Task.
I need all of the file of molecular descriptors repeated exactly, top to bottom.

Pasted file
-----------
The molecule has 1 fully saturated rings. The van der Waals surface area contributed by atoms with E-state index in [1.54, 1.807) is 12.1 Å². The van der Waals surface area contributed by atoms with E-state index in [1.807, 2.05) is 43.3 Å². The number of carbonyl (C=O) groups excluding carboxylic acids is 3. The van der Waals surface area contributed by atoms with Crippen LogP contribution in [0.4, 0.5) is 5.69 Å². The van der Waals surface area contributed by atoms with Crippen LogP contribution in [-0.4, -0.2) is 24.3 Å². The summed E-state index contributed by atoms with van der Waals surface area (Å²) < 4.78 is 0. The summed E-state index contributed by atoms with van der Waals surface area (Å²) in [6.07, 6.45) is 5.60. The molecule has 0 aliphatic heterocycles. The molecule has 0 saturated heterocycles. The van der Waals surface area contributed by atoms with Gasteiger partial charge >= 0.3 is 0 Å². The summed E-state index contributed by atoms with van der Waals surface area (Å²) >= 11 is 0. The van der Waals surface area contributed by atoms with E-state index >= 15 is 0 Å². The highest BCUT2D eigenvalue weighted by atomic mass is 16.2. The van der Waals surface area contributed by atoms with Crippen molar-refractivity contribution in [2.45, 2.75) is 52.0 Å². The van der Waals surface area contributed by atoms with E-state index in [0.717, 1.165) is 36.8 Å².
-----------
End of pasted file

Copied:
The molecule has 1 fully saturated rings. The van der Waals surface area contributed by atoms with E-state index in [1.54, 1.807) is 12.1 Å². The van der Waals surface area contributed by atoms with E-state index in [1.807, 2.05) is 43.3 Å². The number of carbonyl (C=O) groups excluding carboxylic acids is 3. The van der Waals surface area contributed by atoms with Crippen LogP contribution in [0.4, 0.5) is 5.69 Å². The van der Waals surface area contributed by atoms with Crippen LogP contribution in [-0.4, -0.2) is 24.3 Å². The summed E-state index contributed by atoms with van der Waals surface area (Å²) < 4.78 is 0. The summed E-state index contributed by atoms with van der Waals surface area (Å²) in [6.07, 6.45) is 5.60. The molecule has 0 aliphatic heterocycles. The molecule has 0 saturated heterocycles. The van der Waals surface area contributed by atoms with Gasteiger partial charge >= 0.3 is 0 Å². The summed E-state index contributed by atoms with van der Waals surface area (Å²) >= 11 is 0. The van der Waals surface area contributed by atoms with E-state index >= 15 is 0 Å². The highest BCUT2D eigenvalue weighted by atomic mass is 16.2. The van der Waals surface area contributed by atoms with Crippen molar-refractivity contribution in [2.45, 2.75) is 52.0 Å². The van der Waals surface area contributed by atoms with E-state index in [0.717, 1.165) is 36.8 Å².